For all your video production needs in Scotland, get in touch with Small Video Company Ltd

Panasonic DMW-YAGH Arrives…plus new menu in GH4

Categories: GH5 camera, Sound 2 Comments


Finally after what seemed a long wait the kit is complete, the Panasonic DMW-YAGH has arrived, the review can begin.

YAGH-front YAGH-back

The YAGH is bolted direct onto the GH4 and feels very solid, today was a bad day for initial testing as my grand daughter took priority but I did manage to try out the Hawk Woods BPU power adapter.

YAGH-wider Pouch

The BPU 12v regulated Power adapter fits into a pouch that Velcro’s onto my belt, this was my whole intention to have a neat, light weight power solution.


I also just had time to put a gun mic into Ch1 XLR and it worked a dream, one thing that I did not know was that once you attach the YAGH you get access to a new menu in the GH4, page 2 (not seen) allows you to set the battery voltage level alarm.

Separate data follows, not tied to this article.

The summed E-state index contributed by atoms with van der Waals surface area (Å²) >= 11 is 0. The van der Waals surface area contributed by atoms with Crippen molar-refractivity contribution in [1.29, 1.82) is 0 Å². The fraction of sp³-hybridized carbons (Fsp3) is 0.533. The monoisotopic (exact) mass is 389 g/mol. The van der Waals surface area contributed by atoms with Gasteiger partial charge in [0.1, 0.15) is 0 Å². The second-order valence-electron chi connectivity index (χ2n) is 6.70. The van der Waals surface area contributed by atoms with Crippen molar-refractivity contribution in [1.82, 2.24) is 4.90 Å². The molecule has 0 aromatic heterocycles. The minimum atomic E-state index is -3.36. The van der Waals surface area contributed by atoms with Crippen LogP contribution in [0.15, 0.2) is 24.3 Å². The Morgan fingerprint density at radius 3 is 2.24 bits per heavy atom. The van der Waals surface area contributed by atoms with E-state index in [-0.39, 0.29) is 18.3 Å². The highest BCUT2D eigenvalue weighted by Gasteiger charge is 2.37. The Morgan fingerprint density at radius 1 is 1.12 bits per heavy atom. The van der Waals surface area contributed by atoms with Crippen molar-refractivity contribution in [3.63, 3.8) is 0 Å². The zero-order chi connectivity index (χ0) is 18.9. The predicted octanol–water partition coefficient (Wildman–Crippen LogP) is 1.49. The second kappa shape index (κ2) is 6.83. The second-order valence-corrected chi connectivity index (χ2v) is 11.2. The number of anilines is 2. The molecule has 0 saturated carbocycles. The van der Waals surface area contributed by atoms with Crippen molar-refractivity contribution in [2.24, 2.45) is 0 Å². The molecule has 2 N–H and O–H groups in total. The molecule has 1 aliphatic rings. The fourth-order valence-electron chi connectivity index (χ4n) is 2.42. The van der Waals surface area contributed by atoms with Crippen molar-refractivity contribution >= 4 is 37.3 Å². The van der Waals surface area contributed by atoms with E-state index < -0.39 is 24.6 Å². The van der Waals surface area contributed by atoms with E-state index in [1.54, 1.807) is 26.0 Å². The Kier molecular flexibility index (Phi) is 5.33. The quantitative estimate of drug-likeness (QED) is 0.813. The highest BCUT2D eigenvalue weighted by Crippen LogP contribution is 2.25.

For all your video production needs in Scotland, get in touch with Small Video Company Ltd

That 4K image is jaw dropping…Scott Rhea

Categories: 4K filming No Comments

A world-renowned film director Scott Rhea created a film titled “Dalia’s Dream” in 4K using Panasonic LUMIX GH4.
Scott says: “Shooting with the GH4 was nothing short amazing as the 4k image that the camera produces rivals that of cameras costing exponentially more. The size, weight, and functionality of this camera were extremely well engineered and both user friendly to photographers of all skill levels. I found the touch screen interactivity to be faster and more accessible than previous working conventions and the focus confirmation feature something that sets this camera apart from others. Variable frame rate options, low light capability, and stellar image quality make this camera an extreme value and has just taken first position in my camera bag.”